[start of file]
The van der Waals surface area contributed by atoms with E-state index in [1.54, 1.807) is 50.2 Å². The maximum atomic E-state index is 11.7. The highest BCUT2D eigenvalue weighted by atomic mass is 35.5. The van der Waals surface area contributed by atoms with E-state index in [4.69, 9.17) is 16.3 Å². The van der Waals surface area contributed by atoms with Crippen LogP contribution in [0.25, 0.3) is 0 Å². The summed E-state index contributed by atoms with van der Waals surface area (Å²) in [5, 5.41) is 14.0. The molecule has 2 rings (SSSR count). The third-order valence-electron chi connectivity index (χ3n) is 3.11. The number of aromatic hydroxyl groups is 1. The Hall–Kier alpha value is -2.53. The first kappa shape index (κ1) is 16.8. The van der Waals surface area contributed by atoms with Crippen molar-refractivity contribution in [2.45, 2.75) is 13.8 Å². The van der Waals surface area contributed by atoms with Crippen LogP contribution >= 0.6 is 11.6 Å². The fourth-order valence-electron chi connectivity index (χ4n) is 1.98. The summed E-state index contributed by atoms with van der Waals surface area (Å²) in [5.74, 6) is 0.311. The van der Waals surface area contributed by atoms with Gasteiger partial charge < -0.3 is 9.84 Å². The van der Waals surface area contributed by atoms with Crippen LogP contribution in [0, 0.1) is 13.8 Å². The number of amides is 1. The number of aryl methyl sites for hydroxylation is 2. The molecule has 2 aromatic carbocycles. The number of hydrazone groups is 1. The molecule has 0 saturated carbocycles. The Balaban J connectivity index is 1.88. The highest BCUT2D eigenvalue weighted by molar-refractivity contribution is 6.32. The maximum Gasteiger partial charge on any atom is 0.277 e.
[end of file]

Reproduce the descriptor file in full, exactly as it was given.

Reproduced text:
The van der Waals surface area contributed by atoms with E-state index in [1.54, 1.807) is 50.2 Å². The maximum atomic E-state index is 11.7. The highest BCUT2D eigenvalue weighted by atomic mass is 35.5. The van der Waals surface area contributed by atoms with E-state index in [4.69, 9.17) is 16.3 Å². The van der Waals surface area contributed by atoms with Crippen LogP contribution in [0.25, 0.3) is 0 Å². The summed E-state index contributed by atoms with van der Waals surface area (Å²) in [5, 5.41) is 14.0. The molecule has 2 rings (SSSR count). The third-order valence-electron chi connectivity index (χ3n) is 3.11. The number of aromatic hydroxyl groups is 1. The Hall–Kier alpha value is -2.53. The first kappa shape index (κ1) is 16.8. The van der Waals surface area contributed by atoms with Crippen molar-refractivity contribution in [2.45, 2.75) is 13.8 Å². The van der Waals surface area contributed by atoms with Crippen LogP contribution >= 0.6 is 11.6 Å². The fourth-order valence-electron chi connectivity index (χ4n) is 1.98. The summed E-state index contributed by atoms with van der Waals surface area (Å²) in [5.74, 6) is 0.311. The van der Waals surface area contributed by atoms with Gasteiger partial charge < -0.3 is 9.84 Å². The van der Waals surface area contributed by atoms with Crippen LogP contribution in [0, 0.1) is 13.8 Å². The number of amides is 1. The number of aryl methyl sites for hydroxylation is 2. The molecule has 2 aromatic carbocycles. The number of hydrazone groups is 1. The molecule has 0 saturated carbocycles. The Balaban J connectivity index is 1.88. The highest BCUT2D eigenvalue weighted by molar-refractivity contribution is 6.32. The maximum Gasteiger partial charge on any atom is 0.277 e.